My parents were away for the weekend, my sister was out for the day, and I was home alone with a refrigerator full of food and my mother’s vague instructions that maybe I should do something with it instead of sitting on my couch all weekend watching the all-day Dogs v. Cats marathon on Animal Planet. (Which, whatever, was totally awesome.) I’d sauteed up the kale, I’d made some turkey meatballs that were good but the recipe needed tweaking before I was comfortable showing it to anyone, and all we had for dessert was a frostbitten fudgesicle, mango sorbet, and three over-ripe peaches that my mom told me I should get rid of. And then somewhere between my billionth episode of Dogs 101 I had a terrible, brilliant idea.
I should make up a dessert recipe.
I’m never sure how many people are familiar with Judaism in the world outside of my little urban-suburban East Coast super-Jewish bubble, but to recap, Passover is a week-long festival. During Passover Jews celebrate being freed as slaves from Egypt (though then we went and wandered in the gosh-darn desert for forty years, so I’m not sure it was much of an upgrade).
It’s celebrated by having a seder which is a big, traditional meal that, in a truly Jewish fashion, involves you sitting around and talking about how much your ancestors suffered so you could sit here and eat brisket. That’s not why it sucks. I like that part. I can listen to some stories of suffering if it means I get potato kugel at the end of it. No, the part that sucks is that on Passover, you cannot eat anything that is leavened, or has risen at all. Basically, does it have flour in it? You’re probably not allowed to have it. And this means that every food that has ever made you happy is pretty much cut from your diet for a week. Bread? No. Pasta? Nope. Rice? It depends on where you come from, but most Jews say nuh-uh. No cereal. No crackers. No chips (except potato chips). No pizza. Nothing with a breaded crust. No baked goods. Pretty much all desserts are gonzo.
Fear not, though, because Jews have a (really, really terrible) solution known as matzah. It’s basically a giant, crumbly cracker that’s used in various states of being ground up, and it pretty much instantly dries out everything, including your mouth. Also, if you eat too much of it, it gives you constipation something fierce.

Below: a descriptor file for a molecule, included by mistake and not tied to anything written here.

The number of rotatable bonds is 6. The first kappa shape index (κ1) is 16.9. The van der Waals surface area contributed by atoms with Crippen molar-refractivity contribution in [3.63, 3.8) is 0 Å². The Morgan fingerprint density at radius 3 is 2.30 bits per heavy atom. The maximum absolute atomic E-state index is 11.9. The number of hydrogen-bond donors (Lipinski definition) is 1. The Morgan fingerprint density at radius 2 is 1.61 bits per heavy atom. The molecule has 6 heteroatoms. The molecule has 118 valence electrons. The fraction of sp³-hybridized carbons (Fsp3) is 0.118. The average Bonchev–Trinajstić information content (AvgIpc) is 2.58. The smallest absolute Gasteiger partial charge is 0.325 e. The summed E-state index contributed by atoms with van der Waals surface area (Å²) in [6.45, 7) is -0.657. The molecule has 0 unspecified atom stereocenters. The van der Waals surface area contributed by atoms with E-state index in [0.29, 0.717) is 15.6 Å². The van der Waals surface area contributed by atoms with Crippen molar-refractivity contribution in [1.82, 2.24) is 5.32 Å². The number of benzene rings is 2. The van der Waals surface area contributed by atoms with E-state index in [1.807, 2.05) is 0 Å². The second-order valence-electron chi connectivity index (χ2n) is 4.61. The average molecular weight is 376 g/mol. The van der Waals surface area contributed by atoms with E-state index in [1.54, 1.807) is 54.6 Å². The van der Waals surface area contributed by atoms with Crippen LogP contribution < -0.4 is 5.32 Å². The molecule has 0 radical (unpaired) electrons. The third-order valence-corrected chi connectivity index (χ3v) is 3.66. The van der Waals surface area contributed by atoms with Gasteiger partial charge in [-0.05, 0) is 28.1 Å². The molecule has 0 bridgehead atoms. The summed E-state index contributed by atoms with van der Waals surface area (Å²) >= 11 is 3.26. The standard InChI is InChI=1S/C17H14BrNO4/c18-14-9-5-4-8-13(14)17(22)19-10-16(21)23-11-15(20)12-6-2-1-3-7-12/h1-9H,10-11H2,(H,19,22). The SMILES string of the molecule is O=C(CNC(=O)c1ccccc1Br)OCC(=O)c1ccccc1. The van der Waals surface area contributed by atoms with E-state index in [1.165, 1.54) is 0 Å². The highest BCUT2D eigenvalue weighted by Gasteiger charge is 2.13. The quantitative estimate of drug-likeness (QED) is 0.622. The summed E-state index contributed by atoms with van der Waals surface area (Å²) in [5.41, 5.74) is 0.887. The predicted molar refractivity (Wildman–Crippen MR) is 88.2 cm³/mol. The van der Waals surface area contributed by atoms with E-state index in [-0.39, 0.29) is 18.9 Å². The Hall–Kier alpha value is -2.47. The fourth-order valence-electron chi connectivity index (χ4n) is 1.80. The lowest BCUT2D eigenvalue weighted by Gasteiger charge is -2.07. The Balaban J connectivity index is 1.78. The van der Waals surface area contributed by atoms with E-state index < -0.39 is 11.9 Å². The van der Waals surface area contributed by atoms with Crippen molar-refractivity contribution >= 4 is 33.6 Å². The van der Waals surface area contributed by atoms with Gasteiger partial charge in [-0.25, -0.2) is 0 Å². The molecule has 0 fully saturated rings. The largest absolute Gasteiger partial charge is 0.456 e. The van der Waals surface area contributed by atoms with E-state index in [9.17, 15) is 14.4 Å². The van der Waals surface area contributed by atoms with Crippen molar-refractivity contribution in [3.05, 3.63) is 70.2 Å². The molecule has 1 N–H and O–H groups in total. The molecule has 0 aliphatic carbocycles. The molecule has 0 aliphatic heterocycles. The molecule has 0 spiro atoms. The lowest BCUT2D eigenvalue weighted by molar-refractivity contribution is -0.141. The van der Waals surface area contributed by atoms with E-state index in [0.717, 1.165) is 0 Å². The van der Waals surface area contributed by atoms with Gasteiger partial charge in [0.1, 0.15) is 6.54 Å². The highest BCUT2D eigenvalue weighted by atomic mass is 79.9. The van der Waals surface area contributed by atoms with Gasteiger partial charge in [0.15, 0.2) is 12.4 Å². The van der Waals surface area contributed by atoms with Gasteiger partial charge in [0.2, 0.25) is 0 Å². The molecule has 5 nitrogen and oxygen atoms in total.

Once upon a time, I was invited to a holiday party.
I had never been invited to one before just as myself. I’d been to plenty of holiday get-togethers and potlucks, but my parents had always cooked. And then, my internship was throwing a potluck Christmas party, and I was invited. And totally stoked.
After much consideration I chose this recipe for ultra easy coconut tarts to make. Easy, rich, and would make a lot if I multiplied it. What could go wrong? I mean, besides everything?
If I had to choose one thing it is actually possible for my dad to love more than my mother or us kids, it would be garlic.
My father adores garlic. He cherishes it. He has garlic magnets, garlic t-shirts, garlic cookbooks, and garlic chewing gum. He has attended garlic festivals (and yes, I have been dragged along). There is no way that we are in any way related to any vampires, because if we were, they would be dead from the fumes that radiate from our house in a half-mile radius come dinner time. When my twin brother and I were born, my dad, the son of a photographer and a photo hobbyist himself, posed our unresisting, swaddled infant bodies for portraits to send to the eagerly expectant crowd of family and friends who had been watching my poor, tiny mother swell to roughly double her size. And to break up the soft, off-white background (and to differentiate us, I’m guessing, because newborns all look kind of the same) he curled some pink ribbon and some blue ribbon and placed it next to us where a normal parent would perhaps place a stuffed animal. Only since my dad is not a normal parent, guess what he tied it to?
That’s right. A bunch of garlic.